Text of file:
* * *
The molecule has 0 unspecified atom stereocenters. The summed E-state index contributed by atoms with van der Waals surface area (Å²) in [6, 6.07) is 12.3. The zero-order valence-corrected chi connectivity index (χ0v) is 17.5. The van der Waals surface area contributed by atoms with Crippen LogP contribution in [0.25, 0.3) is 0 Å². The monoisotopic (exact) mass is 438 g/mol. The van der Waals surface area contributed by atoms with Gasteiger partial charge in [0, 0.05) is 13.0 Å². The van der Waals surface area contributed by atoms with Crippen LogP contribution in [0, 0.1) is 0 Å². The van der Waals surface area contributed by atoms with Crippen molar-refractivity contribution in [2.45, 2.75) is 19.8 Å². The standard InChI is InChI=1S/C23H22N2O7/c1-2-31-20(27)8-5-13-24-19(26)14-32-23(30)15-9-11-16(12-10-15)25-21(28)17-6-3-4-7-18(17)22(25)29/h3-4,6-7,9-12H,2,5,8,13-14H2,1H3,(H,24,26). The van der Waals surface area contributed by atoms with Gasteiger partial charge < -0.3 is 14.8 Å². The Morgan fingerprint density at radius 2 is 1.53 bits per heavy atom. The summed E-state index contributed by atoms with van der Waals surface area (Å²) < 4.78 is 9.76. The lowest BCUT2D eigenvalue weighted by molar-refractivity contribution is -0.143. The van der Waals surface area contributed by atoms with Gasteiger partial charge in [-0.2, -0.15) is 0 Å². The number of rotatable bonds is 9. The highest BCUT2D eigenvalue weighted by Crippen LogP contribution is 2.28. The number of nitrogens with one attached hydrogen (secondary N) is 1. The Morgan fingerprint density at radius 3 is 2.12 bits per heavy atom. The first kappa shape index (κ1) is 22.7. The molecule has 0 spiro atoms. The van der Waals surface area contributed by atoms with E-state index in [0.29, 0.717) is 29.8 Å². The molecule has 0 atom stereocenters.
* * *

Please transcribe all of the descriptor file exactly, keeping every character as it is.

The molecule has 0 unspecified atom stereocenters. The summed E-state index contributed by atoms with van der Waals surface area (Å²) in [6, 6.07) is 12.3. The zero-order valence-corrected chi connectivity index (χ0v) is 17.5. The van der Waals surface area contributed by atoms with Crippen LogP contribution in [0.25, 0.3) is 0 Å². The monoisotopic (exact) mass is 438 g/mol. The van der Waals surface area contributed by atoms with Gasteiger partial charge in [0, 0.05) is 13.0 Å². The van der Waals surface area contributed by atoms with Crippen LogP contribution in [0, 0.1) is 0 Å². The van der Waals surface area contributed by atoms with Crippen molar-refractivity contribution in [2.45, 2.75) is 19.8 Å². The standard InChI is InChI=1S/C23H22N2O7/c1-2-31-20(27)8-5-13-24-19(26)14-32-23(30)15-9-11-16(12-10-15)25-21(28)17-6-3-4-7-18(17)22(25)29/h3-4,6-7,9-12H,2,5,8,13-14H2,1H3,(H,24,26). The van der Waals surface area contributed by atoms with Gasteiger partial charge < -0.3 is 14.8 Å². The Morgan fingerprint density at radius 2 is 1.53 bits per heavy atom. The summed E-state index contributed by atoms with van der Waals surface area (Å²) < 4.78 is 9.76. The lowest BCUT2D eigenvalue weighted by molar-refractivity contribution is -0.143. The van der Waals surface area contributed by atoms with Gasteiger partial charge in [-0.2, -0.15) is 0 Å². The number of rotatable bonds is 9. The highest BCUT2D eigenvalue weighted by Crippen LogP contribution is 2.28. The number of nitrogens with one attached hydrogen (secondary N) is 1. The Morgan fingerprint density at radius 3 is 2.12 bits per heavy atom. The first kappa shape index (κ1) is 22.7. The molecule has 0 spiro atoms. The van der Waals surface area contributed by atoms with E-state index in [0.29, 0.717) is 29.8 Å². The molecule has 0 atom stereocenters.